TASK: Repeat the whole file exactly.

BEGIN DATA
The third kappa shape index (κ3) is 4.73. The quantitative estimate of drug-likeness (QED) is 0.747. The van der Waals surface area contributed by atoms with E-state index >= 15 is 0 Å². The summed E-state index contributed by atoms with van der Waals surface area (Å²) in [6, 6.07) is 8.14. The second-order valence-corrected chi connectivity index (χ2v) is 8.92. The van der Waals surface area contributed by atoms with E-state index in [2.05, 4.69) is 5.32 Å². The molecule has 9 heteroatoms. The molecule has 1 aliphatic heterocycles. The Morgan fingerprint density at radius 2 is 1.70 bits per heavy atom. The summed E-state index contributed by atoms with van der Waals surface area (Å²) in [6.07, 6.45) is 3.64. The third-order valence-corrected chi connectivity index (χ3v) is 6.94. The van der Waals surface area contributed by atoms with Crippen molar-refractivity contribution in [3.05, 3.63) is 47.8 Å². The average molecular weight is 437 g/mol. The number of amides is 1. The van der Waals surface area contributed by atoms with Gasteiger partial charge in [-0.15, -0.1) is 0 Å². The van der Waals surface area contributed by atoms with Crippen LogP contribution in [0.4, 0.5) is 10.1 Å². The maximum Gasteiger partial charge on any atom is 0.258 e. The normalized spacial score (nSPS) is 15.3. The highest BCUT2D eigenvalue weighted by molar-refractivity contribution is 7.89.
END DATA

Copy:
The third kappa shape index (κ3) is 4.73. The quantitative estimate of drug-likeness (QED) is 0.747. The van der Waals surface area contributed by atoms with E-state index >= 15 is 0 Å². The summed E-state index contributed by atoms with van der Waals surface area (Å²) in [6, 6.07) is 8.14. The second-order valence-corrected chi connectivity index (χ2v) is 8.92. The van der Waals surface area contributed by atoms with E-state index in [2.05, 4.69) is 5.32 Å². The molecule has 9 heteroatoms. The molecule has 1 aliphatic heterocycles. The Morgan fingerprint density at radius 2 is 1.70 bits per heavy atom. The summed E-state index contributed by atoms with van der Waals surface area (Å²) in [6.07, 6.45) is 3.64. The third-order valence-corrected chi connectivity index (χ3v) is 6.94. The van der Waals surface area contributed by atoms with Crippen molar-refractivity contribution in [3.05, 3.63) is 47.8 Å². The average molecular weight is 437 g/mol. The number of amides is 1. The van der Waals surface area contributed by atoms with Gasteiger partial charge in [-0.15, -0.1) is 0 Å². The van der Waals surface area contributed by atoms with Crippen LogP contribution in [0.4, 0.5) is 10.1 Å². The maximum Gasteiger partial charge on any atom is 0.258 e. The normalized spacial score (nSPS) is 15.3. The highest BCUT2D eigenvalue weighted by molar-refractivity contribution is 7.89.